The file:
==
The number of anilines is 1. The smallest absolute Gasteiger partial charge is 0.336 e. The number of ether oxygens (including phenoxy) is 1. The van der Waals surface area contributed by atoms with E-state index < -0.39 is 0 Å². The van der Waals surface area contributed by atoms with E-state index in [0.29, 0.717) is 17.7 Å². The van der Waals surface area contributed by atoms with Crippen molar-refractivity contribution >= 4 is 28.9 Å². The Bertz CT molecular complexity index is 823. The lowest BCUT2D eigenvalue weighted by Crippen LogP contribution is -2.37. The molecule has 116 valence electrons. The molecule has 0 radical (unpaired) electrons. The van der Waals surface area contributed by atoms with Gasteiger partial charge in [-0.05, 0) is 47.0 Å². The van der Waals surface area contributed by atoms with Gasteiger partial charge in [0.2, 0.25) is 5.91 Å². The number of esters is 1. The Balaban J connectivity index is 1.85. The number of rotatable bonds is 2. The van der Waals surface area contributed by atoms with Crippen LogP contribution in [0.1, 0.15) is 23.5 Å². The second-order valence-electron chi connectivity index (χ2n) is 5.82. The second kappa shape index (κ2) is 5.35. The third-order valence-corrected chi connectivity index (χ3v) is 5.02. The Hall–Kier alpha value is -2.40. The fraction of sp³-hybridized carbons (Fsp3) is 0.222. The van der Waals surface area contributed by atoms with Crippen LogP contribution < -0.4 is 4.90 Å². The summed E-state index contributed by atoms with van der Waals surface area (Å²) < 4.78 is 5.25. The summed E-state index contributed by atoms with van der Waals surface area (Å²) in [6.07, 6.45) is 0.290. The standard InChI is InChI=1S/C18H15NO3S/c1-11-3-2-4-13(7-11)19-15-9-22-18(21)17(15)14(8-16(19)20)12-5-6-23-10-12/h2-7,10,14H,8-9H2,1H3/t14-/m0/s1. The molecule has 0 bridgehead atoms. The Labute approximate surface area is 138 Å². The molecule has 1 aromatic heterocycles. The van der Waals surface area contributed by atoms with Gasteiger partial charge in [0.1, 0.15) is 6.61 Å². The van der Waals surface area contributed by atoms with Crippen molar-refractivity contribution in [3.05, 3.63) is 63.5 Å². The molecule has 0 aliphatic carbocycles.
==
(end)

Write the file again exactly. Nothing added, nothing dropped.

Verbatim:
The number of anilines is 1. The smallest absolute Gasteiger partial charge is 0.336 e. The number of ether oxygens (including phenoxy) is 1. The van der Waals surface area contributed by atoms with E-state index < -0.39 is 0 Å². The van der Waals surface area contributed by atoms with E-state index in [0.29, 0.717) is 17.7 Å². The van der Waals surface area contributed by atoms with Crippen molar-refractivity contribution >= 4 is 28.9 Å². The Bertz CT molecular complexity index is 823. The lowest BCUT2D eigenvalue weighted by Crippen LogP contribution is -2.37. The molecule has 116 valence electrons. The molecule has 0 radical (unpaired) electrons. The van der Waals surface area contributed by atoms with Gasteiger partial charge in [-0.05, 0) is 47.0 Å². The van der Waals surface area contributed by atoms with Gasteiger partial charge in [0.2, 0.25) is 5.91 Å². The number of esters is 1. The Balaban J connectivity index is 1.85. The number of rotatable bonds is 2. The van der Waals surface area contributed by atoms with Crippen LogP contribution in [0.1, 0.15) is 23.5 Å². The second-order valence-electron chi connectivity index (χ2n) is 5.82. The second kappa shape index (κ2) is 5.35. The third-order valence-corrected chi connectivity index (χ3v) is 5.02. The Hall–Kier alpha value is -2.40. The fraction of sp³-hybridized carbons (Fsp3) is 0.222. The van der Waals surface area contributed by atoms with Crippen LogP contribution < -0.4 is 4.90 Å². The summed E-state index contributed by atoms with van der Waals surface area (Å²) < 4.78 is 5.25. The summed E-state index contributed by atoms with van der Waals surface area (Å²) in [6.07, 6.45) is 0.290. The standard InChI is InChI=1S/C18H15NO3S/c1-11-3-2-4-13(7-11)19-15-9-22-18(21)17(15)14(8-16(19)20)12-5-6-23-10-12/h2-7,10,14H,8-9H2,1H3/t14-/m0/s1. The molecule has 0 bridgehead atoms. The Labute approximate surface area is 138 Å². The molecule has 1 aromatic heterocycles. The van der Waals surface area contributed by atoms with Gasteiger partial charge in [0.1, 0.15) is 6.61 Å². The van der Waals surface area contributed by atoms with Crippen molar-refractivity contribution in [3.05, 3.63) is 63.5 Å². The molecule has 0 aliphatic carbocycles.